The symbol seen on the header page of this website is a cosmogram which describes a system in which all points of information are interconnected, except for one outlying string of data that exists outside the system. This outlying string is Uduqko.
Kamil Hassim, a South African artist of Indian descent, is a trans-disciplinary artist and musician known for his innovative work that blends art, science, and indigenous knowledge systems. He graduated from the Michaelis School of Fine Art, where he was awarded the 2019 Michaelis Prize for the most outstanding artist and the Simon Gerson prize, where he also attained a Masters.
Hassim's artistic practice is characterized by a deep engagement with the concept of space-time as a medium. He is fascinated by the interconnectedness of space and time and how they shape our reality, which he explores through his art. His approach is marked by a spiritual sensitivity, adjacent to indigenous Polynesian Wayfinding. For example, in his final Master's exhibition in 2022, titled "Improvisation and Healing," Hassim created a new musical instrument that explored cultural paradigms and interfaced with the cosmos through improvisational music and praxis of wayfinding.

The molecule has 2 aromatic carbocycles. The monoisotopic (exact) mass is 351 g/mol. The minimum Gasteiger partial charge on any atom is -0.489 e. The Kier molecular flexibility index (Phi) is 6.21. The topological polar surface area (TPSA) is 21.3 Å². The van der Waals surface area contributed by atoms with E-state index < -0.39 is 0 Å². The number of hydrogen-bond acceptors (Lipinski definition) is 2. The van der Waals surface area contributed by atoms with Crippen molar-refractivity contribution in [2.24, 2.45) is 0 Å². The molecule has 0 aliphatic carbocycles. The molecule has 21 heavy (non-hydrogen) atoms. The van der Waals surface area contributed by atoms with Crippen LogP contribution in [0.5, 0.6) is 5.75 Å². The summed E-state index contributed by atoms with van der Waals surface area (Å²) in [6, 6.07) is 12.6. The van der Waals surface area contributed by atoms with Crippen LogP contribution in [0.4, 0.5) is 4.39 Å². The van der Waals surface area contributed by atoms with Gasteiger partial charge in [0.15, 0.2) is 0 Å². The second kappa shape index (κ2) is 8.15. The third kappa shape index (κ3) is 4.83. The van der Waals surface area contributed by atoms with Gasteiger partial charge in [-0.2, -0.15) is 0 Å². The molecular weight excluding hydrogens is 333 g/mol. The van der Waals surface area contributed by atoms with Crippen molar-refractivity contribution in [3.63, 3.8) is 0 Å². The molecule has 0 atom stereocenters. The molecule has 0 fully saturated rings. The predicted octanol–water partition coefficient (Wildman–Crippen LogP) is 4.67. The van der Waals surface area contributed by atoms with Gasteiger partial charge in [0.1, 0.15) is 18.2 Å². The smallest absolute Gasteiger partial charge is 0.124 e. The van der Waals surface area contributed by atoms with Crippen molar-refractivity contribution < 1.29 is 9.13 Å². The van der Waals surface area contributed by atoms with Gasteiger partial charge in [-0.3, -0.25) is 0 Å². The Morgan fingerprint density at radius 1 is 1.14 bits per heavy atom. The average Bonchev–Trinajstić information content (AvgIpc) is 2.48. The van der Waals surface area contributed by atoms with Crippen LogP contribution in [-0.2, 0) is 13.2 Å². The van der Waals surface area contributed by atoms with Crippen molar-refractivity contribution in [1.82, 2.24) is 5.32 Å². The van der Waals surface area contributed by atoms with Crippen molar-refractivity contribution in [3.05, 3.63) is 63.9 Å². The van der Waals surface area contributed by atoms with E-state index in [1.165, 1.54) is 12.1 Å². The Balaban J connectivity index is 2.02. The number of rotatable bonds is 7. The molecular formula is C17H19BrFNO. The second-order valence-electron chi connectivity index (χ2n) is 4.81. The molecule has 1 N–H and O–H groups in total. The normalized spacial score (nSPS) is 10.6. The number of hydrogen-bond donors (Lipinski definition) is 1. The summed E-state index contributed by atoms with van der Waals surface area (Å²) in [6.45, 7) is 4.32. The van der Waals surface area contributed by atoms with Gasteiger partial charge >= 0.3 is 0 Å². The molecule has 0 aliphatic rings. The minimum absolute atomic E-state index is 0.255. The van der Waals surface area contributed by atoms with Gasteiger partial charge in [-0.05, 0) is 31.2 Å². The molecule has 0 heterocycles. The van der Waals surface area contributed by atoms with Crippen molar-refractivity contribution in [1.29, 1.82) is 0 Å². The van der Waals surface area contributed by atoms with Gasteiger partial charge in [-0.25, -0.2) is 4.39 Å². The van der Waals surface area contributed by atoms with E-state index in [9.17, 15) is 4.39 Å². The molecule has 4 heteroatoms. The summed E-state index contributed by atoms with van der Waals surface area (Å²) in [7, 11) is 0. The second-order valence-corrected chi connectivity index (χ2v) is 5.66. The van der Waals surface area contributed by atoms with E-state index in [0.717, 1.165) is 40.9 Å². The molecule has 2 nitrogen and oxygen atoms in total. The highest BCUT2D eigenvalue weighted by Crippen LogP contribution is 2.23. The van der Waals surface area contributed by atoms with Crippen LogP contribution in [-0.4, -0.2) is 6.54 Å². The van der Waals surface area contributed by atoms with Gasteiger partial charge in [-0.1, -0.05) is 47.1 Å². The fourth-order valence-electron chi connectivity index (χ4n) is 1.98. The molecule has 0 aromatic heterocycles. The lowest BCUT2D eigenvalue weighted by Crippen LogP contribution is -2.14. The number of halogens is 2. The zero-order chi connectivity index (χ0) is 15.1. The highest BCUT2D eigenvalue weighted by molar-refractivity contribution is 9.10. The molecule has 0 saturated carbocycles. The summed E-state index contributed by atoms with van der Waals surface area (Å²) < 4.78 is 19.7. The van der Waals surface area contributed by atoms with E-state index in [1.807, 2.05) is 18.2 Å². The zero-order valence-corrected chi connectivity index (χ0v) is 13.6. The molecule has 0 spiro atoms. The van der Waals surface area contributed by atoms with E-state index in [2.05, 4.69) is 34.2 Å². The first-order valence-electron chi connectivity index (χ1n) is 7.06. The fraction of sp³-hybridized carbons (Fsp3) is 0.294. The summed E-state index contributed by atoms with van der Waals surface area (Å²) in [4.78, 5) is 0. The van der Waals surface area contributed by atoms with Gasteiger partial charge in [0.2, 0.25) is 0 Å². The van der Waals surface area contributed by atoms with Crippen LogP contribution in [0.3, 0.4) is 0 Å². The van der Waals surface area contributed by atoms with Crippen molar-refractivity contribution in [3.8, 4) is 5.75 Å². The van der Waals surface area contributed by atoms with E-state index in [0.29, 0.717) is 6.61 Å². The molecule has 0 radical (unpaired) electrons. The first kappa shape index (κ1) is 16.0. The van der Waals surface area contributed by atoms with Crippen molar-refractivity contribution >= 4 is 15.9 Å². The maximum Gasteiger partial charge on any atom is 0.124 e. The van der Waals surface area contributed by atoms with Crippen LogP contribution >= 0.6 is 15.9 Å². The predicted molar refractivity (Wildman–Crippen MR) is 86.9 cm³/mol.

One of his notable works, "Event Horizon," was an immersive installation at Constitution Hill in Johannesburg. This exhibition played with constructed and deconstructed information, perception, and optical effects using defunct lenses used in astronomy. The work created a sensory experience exploring concepts related to black holes and the mysteries of the universe, using light projected in an old apartheid prison cell.
Hassim has also been recognized for his involvement in the 2022 Connect Africa Residency Award, which allowed him to travel to CERN in Switzerland. This experience was transformative for his practice, as he met leading physicists and scientists and witnessed cutting-edge experiments in particle physics. In 2023, Hassim is the artist in residence at the South African Astronomical Observatory in Cape Town. He plans to collaborate on a project that combines fundamental physics, modern African astronomy, and ancient indigenous cosmologies.
Hassim's work is deeply influenced by his upbringing in Durban and his experience of living in South Africa. He is aware of how colonialism suppressed indigenous knowledge systems and imposed Western epistemologies, leading to the loss of cultural heritage. His work aims to bridge these gaps, connecting people to the cosmos while acknowledging the importance of different cultural knowledge systems